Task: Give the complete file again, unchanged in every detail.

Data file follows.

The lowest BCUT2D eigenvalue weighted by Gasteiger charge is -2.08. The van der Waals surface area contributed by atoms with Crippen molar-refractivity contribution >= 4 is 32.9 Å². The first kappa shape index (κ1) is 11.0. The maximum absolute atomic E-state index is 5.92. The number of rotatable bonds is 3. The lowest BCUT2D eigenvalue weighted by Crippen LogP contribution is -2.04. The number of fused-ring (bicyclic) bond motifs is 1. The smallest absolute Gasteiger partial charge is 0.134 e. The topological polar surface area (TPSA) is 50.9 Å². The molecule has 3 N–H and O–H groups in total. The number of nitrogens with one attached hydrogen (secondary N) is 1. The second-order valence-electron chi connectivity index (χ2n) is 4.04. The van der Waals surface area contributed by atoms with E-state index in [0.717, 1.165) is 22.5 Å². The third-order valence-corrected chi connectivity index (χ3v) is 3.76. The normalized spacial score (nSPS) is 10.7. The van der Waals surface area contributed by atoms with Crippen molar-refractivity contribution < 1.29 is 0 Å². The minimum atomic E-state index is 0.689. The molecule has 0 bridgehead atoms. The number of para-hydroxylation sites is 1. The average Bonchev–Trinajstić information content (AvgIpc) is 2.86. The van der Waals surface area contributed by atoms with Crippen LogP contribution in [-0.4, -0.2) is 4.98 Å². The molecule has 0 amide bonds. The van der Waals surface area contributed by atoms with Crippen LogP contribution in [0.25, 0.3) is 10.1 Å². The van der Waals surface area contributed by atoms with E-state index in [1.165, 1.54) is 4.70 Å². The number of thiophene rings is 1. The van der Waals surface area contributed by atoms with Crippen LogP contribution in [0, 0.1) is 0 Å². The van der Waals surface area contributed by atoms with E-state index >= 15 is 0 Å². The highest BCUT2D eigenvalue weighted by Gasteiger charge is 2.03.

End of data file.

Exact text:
The lowest BCUT2D eigenvalue weighted by Gasteiger charge is -2.08. The van der Waals surface area contributed by atoms with Crippen molar-refractivity contribution >= 4 is 32.9 Å². The first kappa shape index (κ1) is 11.0. The maximum absolute atomic E-state index is 5.92. The number of rotatable bonds is 3. The lowest BCUT2D eigenvalue weighted by Crippen LogP contribution is -2.04. The number of fused-ring (bicyclic) bond motifs is 1. The smallest absolute Gasteiger partial charge is 0.134 e. The topological polar surface area (TPSA) is 50.9 Å². The molecule has 3 N–H and O–H groups in total. The number of nitrogens with one attached hydrogen (secondary N) is 1. The second-order valence-electron chi connectivity index (χ2n) is 4.04. The van der Waals surface area contributed by atoms with E-state index in [0.717, 1.165) is 22.5 Å². The third-order valence-corrected chi connectivity index (χ3v) is 3.76. The normalized spacial score (nSPS) is 10.7. The van der Waals surface area contributed by atoms with Crippen molar-refractivity contribution < 1.29 is 0 Å². The minimum atomic E-state index is 0.689. The molecule has 0 bridgehead atoms. The number of para-hydroxylation sites is 1. The average Bonchev–Trinajstić information content (AvgIpc) is 2.86. The van der Waals surface area contributed by atoms with Crippen LogP contribution in [-0.4, -0.2) is 4.98 Å². The molecule has 0 amide bonds. The van der Waals surface area contributed by atoms with Crippen LogP contribution in [0.25, 0.3) is 10.1 Å². The van der Waals surface area contributed by atoms with E-state index in [1.165, 1.54) is 4.70 Å². The number of thiophene rings is 1. The van der Waals surface area contributed by atoms with Crippen LogP contribution in [0, 0.1) is 0 Å². The van der Waals surface area contributed by atoms with E-state index >= 15 is 0 Å². The highest BCUT2D eigenvalue weighted by Gasteiger charge is 2.03.